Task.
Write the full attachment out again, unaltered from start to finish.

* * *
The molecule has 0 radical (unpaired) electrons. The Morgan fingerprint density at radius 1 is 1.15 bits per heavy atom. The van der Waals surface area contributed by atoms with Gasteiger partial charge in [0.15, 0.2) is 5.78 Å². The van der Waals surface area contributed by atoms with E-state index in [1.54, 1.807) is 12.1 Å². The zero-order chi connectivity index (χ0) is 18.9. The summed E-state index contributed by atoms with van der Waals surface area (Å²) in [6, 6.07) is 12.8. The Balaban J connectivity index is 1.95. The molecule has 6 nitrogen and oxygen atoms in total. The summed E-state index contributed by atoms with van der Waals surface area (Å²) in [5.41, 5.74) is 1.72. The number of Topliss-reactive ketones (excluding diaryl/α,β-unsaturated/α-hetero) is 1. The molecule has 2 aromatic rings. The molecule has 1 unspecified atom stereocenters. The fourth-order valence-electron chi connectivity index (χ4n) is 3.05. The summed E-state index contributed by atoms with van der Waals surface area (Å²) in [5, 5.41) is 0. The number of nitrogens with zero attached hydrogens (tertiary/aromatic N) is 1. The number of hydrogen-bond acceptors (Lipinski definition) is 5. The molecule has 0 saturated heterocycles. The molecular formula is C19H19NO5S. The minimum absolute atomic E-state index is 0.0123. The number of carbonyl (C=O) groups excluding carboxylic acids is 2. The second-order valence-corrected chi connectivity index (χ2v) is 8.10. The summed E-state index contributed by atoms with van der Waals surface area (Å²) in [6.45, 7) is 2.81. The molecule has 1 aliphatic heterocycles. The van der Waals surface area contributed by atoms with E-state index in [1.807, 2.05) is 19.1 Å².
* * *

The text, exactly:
The molecule has 0 radical (unpaired) electrons. The Morgan fingerprint density at radius 1 is 1.15 bits per heavy atom. The van der Waals surface area contributed by atoms with Gasteiger partial charge in [0.15, 0.2) is 5.78 Å². The van der Waals surface area contributed by atoms with E-state index in [1.54, 1.807) is 12.1 Å². The zero-order chi connectivity index (χ0) is 18.9. The summed E-state index contributed by atoms with van der Waals surface area (Å²) in [6, 6.07) is 12.8. The Balaban J connectivity index is 1.95. The molecule has 6 nitrogen and oxygen atoms in total. The summed E-state index contributed by atoms with van der Waals surface area (Å²) in [5.41, 5.74) is 1.72. The number of Topliss-reactive ketones (excluding diaryl/α,β-unsaturated/α-hetero) is 1. The molecule has 2 aromatic rings. The molecule has 1 unspecified atom stereocenters. The fourth-order valence-electron chi connectivity index (χ4n) is 3.05. The summed E-state index contributed by atoms with van der Waals surface area (Å²) in [5, 5.41) is 0. The number of nitrogens with zero attached hydrogens (tertiary/aromatic N) is 1. The number of hydrogen-bond acceptors (Lipinski definition) is 5. The molecule has 0 saturated heterocycles. The molecular formula is C19H19NO5S. The minimum absolute atomic E-state index is 0.0123. The number of carbonyl (C=O) groups excluding carboxylic acids is 2. The second-order valence-corrected chi connectivity index (χ2v) is 8.10. The summed E-state index contributed by atoms with van der Waals surface area (Å²) in [6.45, 7) is 2.81. The molecule has 1 aliphatic heterocycles. The van der Waals surface area contributed by atoms with E-state index in [1.807, 2.05) is 19.1 Å².